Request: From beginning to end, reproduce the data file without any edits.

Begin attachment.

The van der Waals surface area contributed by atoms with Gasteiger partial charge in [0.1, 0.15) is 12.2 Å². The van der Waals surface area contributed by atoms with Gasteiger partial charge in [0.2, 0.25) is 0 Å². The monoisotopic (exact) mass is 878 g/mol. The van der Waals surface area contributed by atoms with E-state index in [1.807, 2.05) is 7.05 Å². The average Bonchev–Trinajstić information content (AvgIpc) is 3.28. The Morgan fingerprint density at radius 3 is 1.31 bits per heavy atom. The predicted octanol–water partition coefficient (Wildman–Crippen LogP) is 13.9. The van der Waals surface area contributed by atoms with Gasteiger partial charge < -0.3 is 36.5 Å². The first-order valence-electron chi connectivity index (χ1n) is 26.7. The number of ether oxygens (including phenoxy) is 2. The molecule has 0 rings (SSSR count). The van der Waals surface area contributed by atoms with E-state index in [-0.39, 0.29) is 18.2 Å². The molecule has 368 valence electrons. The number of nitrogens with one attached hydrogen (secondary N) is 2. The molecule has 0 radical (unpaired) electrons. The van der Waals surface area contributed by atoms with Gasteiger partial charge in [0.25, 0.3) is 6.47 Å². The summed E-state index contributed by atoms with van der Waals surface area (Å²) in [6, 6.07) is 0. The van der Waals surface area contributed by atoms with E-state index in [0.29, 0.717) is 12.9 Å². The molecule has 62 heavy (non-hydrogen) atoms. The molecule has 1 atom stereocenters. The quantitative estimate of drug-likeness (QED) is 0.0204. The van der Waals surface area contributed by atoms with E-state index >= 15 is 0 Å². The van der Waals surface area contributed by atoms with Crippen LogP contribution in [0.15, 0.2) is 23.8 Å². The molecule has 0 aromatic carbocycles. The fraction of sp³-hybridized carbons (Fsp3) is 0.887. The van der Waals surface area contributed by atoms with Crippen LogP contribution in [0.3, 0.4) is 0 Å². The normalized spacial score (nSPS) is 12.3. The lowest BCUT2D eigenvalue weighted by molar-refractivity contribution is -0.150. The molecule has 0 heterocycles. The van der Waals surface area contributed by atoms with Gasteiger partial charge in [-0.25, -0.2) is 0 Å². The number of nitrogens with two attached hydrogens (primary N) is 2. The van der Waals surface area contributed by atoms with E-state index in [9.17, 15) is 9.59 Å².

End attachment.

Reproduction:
The van der Waals surface area contributed by atoms with Gasteiger partial charge in [0.1, 0.15) is 12.2 Å². The van der Waals surface area contributed by atoms with Gasteiger partial charge in [0.2, 0.25) is 0 Å². The monoisotopic (exact) mass is 878 g/mol. The van der Waals surface area contributed by atoms with E-state index in [1.807, 2.05) is 7.05 Å². The average Bonchev–Trinajstić information content (AvgIpc) is 3.28. The Morgan fingerprint density at radius 3 is 1.31 bits per heavy atom. The predicted octanol–water partition coefficient (Wildman–Crippen LogP) is 13.9. The van der Waals surface area contributed by atoms with Gasteiger partial charge < -0.3 is 36.5 Å². The first-order valence-electron chi connectivity index (χ1n) is 26.7. The number of ether oxygens (including phenoxy) is 2. The molecule has 0 rings (SSSR count). The van der Waals surface area contributed by atoms with E-state index in [-0.39, 0.29) is 18.2 Å². The molecule has 368 valence electrons. The number of nitrogens with one attached hydrogen (secondary N) is 2. The molecule has 0 radical (unpaired) electrons. The van der Waals surface area contributed by atoms with Gasteiger partial charge in [0.25, 0.3) is 6.47 Å². The summed E-state index contributed by atoms with van der Waals surface area (Å²) in [6, 6.07) is 0. The van der Waals surface area contributed by atoms with E-state index in [0.29, 0.717) is 12.9 Å². The molecule has 62 heavy (non-hydrogen) atoms. The molecule has 1 atom stereocenters. The quantitative estimate of drug-likeness (QED) is 0.0204. The van der Waals surface area contributed by atoms with E-state index >= 15 is 0 Å². The van der Waals surface area contributed by atoms with Crippen LogP contribution in [0.15, 0.2) is 23.8 Å². The molecule has 0 aromatic carbocycles. The fraction of sp³-hybridized carbons (Fsp3) is 0.887. The van der Waals surface area contributed by atoms with Crippen LogP contribution in [0.3, 0.4) is 0 Å². The normalized spacial score (nSPS) is 12.3. The lowest BCUT2D eigenvalue weighted by molar-refractivity contribution is -0.150. The molecule has 0 heterocycles. The van der Waals surface area contributed by atoms with Gasteiger partial charge in [-0.25, -0.2) is 0 Å². The number of nitrogens with two attached hydrogens (primary N) is 2. The van der Waals surface area contributed by atoms with E-state index in [9.17, 15) is 9.59 Å².